The BLACK paPR Report

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PR from an African American Perspective

Talk to Us, LeBron

There are people who know when they need a publicist or PR consultant and hunt us down. I love those people. Generally, they are savvy and understand that they are a brand or a brand in the making, and they understand the value of PR in getting them from point A to Z. These are the people we love and love to serve.

There is another group of people who kind of sort of think they need a PR consultant and/or publicist and they thoughtfully explore the option. We love them too, because they are people who want to make an informed decision before plunking down their hard-earned money. And they are generally great clients once they are convinced that we can serve them well.

There is yet a third group of people who truly believe they need a PR consultant and/or publicist and they really do not because they do not have any clearly defined goals or any knowledge of themselves as a brand. Some practitioners will take them on as a challenge while others will refer them to the practitioners who will take them on as a challenge. 

And then there are the people who really need a PR consultant and/or publicist but decide to wing it alone under the close watch of media critics and even fans. 

Just like my beloved LeBron James. 

LeBron, you really should hire me

On the Monday following the Cleveland Browns’ gift of a win to the Dallas Cowboys in Cleveland, no less, one of my favorite Plain Dealer columnists Phillip Morris wrote an editorial (Sick of LeBron James Not Cheering for Cleveland) about LeBron’s chronic and flagrant support of opposing teams. Phillip wrote:

“Sunday, I passed the point where I can ignore James’ trumpeting of his loyalties to other teams. When he hugged and chatted up Cowboys’ owner Jerry Jones on the sidelines before Sunday’s Brown’s debacle, I could look at the greeting as two businessmen trading stock tips. But then James, wearing a Yankees cap, extended the same warm embrace to players Terrell Owens and Adam ‘Pacman’ Jones. While Browns receiver Donte’ Stallworth was busy pulling a groin muscle during warm-ups, James was on the Cowboys sideline encouraging Owens to get the ‘popcorn ready.'”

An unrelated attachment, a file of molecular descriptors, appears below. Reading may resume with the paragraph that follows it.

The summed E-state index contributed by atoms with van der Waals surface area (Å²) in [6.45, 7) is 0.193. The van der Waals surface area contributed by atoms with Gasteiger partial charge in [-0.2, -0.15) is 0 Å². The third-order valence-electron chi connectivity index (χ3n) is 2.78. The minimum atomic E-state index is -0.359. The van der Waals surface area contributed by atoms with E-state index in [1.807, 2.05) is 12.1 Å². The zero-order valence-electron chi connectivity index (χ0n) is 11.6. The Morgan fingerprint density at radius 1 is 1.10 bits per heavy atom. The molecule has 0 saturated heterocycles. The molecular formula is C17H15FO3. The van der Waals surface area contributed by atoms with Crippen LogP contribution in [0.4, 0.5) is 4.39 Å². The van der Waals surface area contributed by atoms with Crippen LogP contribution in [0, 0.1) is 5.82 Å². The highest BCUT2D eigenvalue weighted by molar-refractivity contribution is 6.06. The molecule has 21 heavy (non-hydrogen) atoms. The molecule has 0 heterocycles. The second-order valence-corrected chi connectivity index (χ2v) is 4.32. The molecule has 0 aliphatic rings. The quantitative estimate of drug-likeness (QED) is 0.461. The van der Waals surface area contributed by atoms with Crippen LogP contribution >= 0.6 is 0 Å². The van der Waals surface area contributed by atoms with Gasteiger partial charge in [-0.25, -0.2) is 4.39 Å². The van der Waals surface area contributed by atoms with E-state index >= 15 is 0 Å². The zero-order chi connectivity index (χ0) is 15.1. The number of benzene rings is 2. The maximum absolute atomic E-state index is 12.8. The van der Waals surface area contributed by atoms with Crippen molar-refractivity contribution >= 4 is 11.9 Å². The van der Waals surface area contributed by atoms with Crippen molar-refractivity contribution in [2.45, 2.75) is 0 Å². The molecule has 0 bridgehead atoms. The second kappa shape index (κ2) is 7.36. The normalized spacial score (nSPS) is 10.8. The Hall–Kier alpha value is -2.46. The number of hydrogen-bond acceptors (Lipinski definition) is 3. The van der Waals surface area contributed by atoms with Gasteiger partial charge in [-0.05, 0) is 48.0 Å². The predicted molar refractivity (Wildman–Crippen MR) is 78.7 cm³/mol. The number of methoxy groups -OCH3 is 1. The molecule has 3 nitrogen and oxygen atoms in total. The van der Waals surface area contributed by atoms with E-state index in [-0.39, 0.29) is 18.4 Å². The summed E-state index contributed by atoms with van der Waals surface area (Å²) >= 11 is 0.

Geez, LeBron, if you’re ticking off Phillip, another person who could use a publicist, then how do you think the people who buy the tickets to watch you play feel? It’s really not a good look to tell people who love you — who buy the tickets, the gear and pay the taxes that support the Q where you work — that you don’t care for our city’s teams.  Am I oversimplifying matters? Please help.  

I guess it wouldn’t be so bad, but LeBron doesn’t talk to the fans vis-a-vis the press about his choice to wear a Yankees cap and root for the Cowboys. Just like he didn’t talk about that controversial Vogue cover. Though he did talk about being cited for driving 101 mph calling it “no big deal.”

Oh yeah, there was also the time LeBron refused to sign a letter condemning the Chinese government’s part in the genocide in Darfur. 

You said you didn’t have enough information to comment. I would have briefed you, LeBron, that is if I were your PR consultant. 

Recently, Essence.com named Mr. James a Do Wrong Man for the above-mentioned infractions, a distinction that was borderline self-righteous on their part, but one that deserved a reasonable response other than the one stated in their profile. “Everything my name is on is going to be criticized … Who cares what anyone says?” Unfortunately, Essence.com thought a whole bunch of black female consumers who have purchasing power and buy his sneakers and jerseys for their kids would care. 

As a PR consultant, I know how difficult it is to convince a client that they should care about what anyone says, still one word seems to work. MONEY. 

MONEY as in income source is a pretty good reason to care. Ultimately, people tire of being mocked and abused, and will place their dollar loyalties elsewhere. Fans don’t mind a sports star having their favorites, but in this case LeBron is from northeast Ohio and is employed by a northeast Ohio team. Perhaps, LeBron’s fans are owed some consideration for their loyalties to the city and especially to him. 

That was my first bit of free advice and here is my second: Talk. Talk to us, the fans and stakeholders in your career, and tell us the things we need to hear to remain (1) engaged with you in meaningful dialogue and (2) endeared to you.  We’re grateful you’re doing philanthropic work in the community, but that’s not the only time we need to hear from you. If you could just stop taunting us with the Yankee caps and public support of opposing teams, we’ll probably remain loyal to you should you decide to ever leave. 

So LeBron, how do we make this right? How can we make this better? Silence can be cruel, don’t be cruel. Hire a PR consultant. Talk. 

Best, Robin Caldwell

robin@thejstandard.com

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Filed under: African Americans, Crisis Management, Media Relations, Public Relations, Sports PR, Uncategorized, , , , , , , , , , , , , ,

2 Responses

  1. Pam Purifoy says:

    Robin, you hit the nail right on the head! You are the public relations industry’s publicist! You write what I’m thinking!

    All the best to YOU!

  2. chad783 says:

    Robin…you can also add Chad Ocho Cinco and now Kayne West. Check out my blog to see my recent entries on the other two superstars publicity troubles.

    http://synergycomm.wordpress.com

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